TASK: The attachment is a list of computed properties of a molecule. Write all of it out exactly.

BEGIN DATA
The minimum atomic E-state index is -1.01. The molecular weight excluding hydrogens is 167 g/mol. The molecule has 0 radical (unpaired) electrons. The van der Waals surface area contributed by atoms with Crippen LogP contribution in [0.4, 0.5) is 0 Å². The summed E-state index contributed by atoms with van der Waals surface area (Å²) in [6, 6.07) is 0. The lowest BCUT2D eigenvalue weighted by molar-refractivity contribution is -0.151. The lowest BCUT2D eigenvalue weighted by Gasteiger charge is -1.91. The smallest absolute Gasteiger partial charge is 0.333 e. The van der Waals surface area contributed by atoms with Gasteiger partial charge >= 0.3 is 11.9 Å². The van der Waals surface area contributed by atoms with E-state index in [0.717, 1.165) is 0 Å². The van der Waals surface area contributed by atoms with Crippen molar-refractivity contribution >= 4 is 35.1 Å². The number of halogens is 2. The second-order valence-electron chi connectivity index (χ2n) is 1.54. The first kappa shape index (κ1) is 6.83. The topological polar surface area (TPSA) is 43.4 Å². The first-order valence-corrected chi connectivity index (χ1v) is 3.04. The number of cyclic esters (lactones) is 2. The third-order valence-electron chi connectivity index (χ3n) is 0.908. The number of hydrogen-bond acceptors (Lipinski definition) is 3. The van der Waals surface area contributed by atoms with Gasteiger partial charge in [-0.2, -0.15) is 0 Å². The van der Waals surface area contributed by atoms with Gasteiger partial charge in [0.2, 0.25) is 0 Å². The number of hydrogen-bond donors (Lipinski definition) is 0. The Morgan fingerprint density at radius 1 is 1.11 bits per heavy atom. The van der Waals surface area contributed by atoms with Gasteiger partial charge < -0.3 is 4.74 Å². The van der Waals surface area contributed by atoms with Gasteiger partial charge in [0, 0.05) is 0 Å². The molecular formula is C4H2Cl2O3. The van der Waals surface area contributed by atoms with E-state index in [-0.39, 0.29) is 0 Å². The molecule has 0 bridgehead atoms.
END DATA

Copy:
The minimum atomic E-state index is -1.01. The molecular weight excluding hydrogens is 167 g/mol. The molecule has 0 radical (unpaired) electrons. The van der Waals surface area contributed by atoms with Crippen LogP contribution in [0.4, 0.5) is 0 Å². The summed E-state index contributed by atoms with van der Waals surface area (Å²) in [6, 6.07) is 0. The lowest BCUT2D eigenvalue weighted by molar-refractivity contribution is -0.151. The lowest BCUT2D eigenvalue weighted by Gasteiger charge is -1.91. The smallest absolute Gasteiger partial charge is 0.333 e. The van der Waals surface area contributed by atoms with Gasteiger partial charge >= 0.3 is 11.9 Å². The van der Waals surface area contributed by atoms with E-state index in [0.717, 1.165) is 0 Å². The van der Waals surface area contributed by atoms with Crippen molar-refractivity contribution >= 4 is 35.1 Å². The number of halogens is 2. The second-order valence-electron chi connectivity index (χ2n) is 1.54. The first kappa shape index (κ1) is 6.83. The topological polar surface area (TPSA) is 43.4 Å². The first-order valence-corrected chi connectivity index (χ1v) is 3.04. The number of cyclic esters (lactones) is 2. The third-order valence-electron chi connectivity index (χ3n) is 0.908. The number of hydrogen-bond acceptors (Lipinski definition) is 3. The van der Waals surface area contributed by atoms with Gasteiger partial charge in [-0.2, -0.15) is 0 Å². The van der Waals surface area contributed by atoms with Gasteiger partial charge in [0.2, 0.25) is 0 Å². The number of hydrogen-bond donors (Lipinski definition) is 0. The Morgan fingerprint density at radius 1 is 1.11 bits per heavy atom. The van der Waals surface area contributed by atoms with Gasteiger partial charge < -0.3 is 4.74 Å². The van der Waals surface area contributed by atoms with Gasteiger partial charge in [0, 0.05) is 0 Å². The molecular formula is C4H2Cl2O3. The van der Waals surface area contributed by atoms with E-state index in [-0.39, 0.29) is 0 Å². The molecule has 0 bridgehead atoms.